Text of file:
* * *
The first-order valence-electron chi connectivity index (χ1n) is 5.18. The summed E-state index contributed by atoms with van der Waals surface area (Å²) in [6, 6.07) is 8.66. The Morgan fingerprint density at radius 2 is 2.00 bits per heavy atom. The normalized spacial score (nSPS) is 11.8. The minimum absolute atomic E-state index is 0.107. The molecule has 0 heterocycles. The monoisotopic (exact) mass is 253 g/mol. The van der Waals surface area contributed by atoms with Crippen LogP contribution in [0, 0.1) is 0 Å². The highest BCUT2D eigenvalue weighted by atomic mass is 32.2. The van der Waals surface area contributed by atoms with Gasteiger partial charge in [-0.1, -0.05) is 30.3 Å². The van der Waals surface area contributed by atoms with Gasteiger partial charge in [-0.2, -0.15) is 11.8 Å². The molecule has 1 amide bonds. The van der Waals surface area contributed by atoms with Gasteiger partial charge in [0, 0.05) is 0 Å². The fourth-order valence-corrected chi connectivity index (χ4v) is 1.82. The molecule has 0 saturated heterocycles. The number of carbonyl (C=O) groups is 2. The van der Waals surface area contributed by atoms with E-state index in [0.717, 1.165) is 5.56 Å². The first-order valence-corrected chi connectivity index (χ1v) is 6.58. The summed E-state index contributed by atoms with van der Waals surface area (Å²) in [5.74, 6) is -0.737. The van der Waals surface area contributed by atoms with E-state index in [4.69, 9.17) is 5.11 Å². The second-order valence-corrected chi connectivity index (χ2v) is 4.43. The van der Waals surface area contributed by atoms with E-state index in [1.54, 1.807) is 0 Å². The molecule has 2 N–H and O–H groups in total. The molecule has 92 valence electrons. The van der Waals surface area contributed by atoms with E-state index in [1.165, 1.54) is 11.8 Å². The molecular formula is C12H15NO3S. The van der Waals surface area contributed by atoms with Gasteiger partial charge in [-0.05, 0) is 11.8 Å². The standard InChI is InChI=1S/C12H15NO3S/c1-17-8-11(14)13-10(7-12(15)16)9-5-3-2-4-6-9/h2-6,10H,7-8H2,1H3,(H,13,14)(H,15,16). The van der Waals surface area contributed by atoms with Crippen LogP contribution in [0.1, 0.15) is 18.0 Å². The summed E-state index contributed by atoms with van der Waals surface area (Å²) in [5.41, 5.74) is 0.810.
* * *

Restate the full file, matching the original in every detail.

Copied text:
The first-order valence-electron chi connectivity index (χ1n) is 5.18. The summed E-state index contributed by atoms with van der Waals surface area (Å²) in [6, 6.07) is 8.66. The Morgan fingerprint density at radius 2 is 2.00 bits per heavy atom. The normalized spacial score (nSPS) is 11.8. The minimum absolute atomic E-state index is 0.107. The molecule has 0 heterocycles. The monoisotopic (exact) mass is 253 g/mol. The van der Waals surface area contributed by atoms with Crippen LogP contribution in [0, 0.1) is 0 Å². The highest BCUT2D eigenvalue weighted by atomic mass is 32.2. The van der Waals surface area contributed by atoms with Gasteiger partial charge in [-0.1, -0.05) is 30.3 Å². The van der Waals surface area contributed by atoms with Gasteiger partial charge in [-0.2, -0.15) is 11.8 Å². The molecule has 1 amide bonds. The van der Waals surface area contributed by atoms with Gasteiger partial charge in [0, 0.05) is 0 Å². The fourth-order valence-corrected chi connectivity index (χ4v) is 1.82. The molecule has 0 saturated heterocycles. The number of carbonyl (C=O) groups is 2. The van der Waals surface area contributed by atoms with E-state index in [0.717, 1.165) is 5.56 Å². The first-order valence-corrected chi connectivity index (χ1v) is 6.58. The summed E-state index contributed by atoms with van der Waals surface area (Å²) in [5.74, 6) is -0.737. The van der Waals surface area contributed by atoms with E-state index in [4.69, 9.17) is 5.11 Å². The second-order valence-corrected chi connectivity index (χ2v) is 4.43. The van der Waals surface area contributed by atoms with E-state index in [1.54, 1.807) is 0 Å². The molecule has 2 N–H and O–H groups in total. The molecule has 92 valence electrons. The van der Waals surface area contributed by atoms with E-state index in [1.165, 1.54) is 11.8 Å². The molecular formula is C12H15NO3S. The van der Waals surface area contributed by atoms with Gasteiger partial charge in [-0.05, 0) is 11.8 Å². The standard InChI is InChI=1S/C12H15NO3S/c1-17-8-11(14)13-10(7-12(15)16)9-5-3-2-4-6-9/h2-6,10H,7-8H2,1H3,(H,13,14)(H,15,16). The van der Waals surface area contributed by atoms with Crippen LogP contribution in [0.1, 0.15) is 18.0 Å². The summed E-state index contributed by atoms with van der Waals surface area (Å²) in [5.41, 5.74) is 0.810.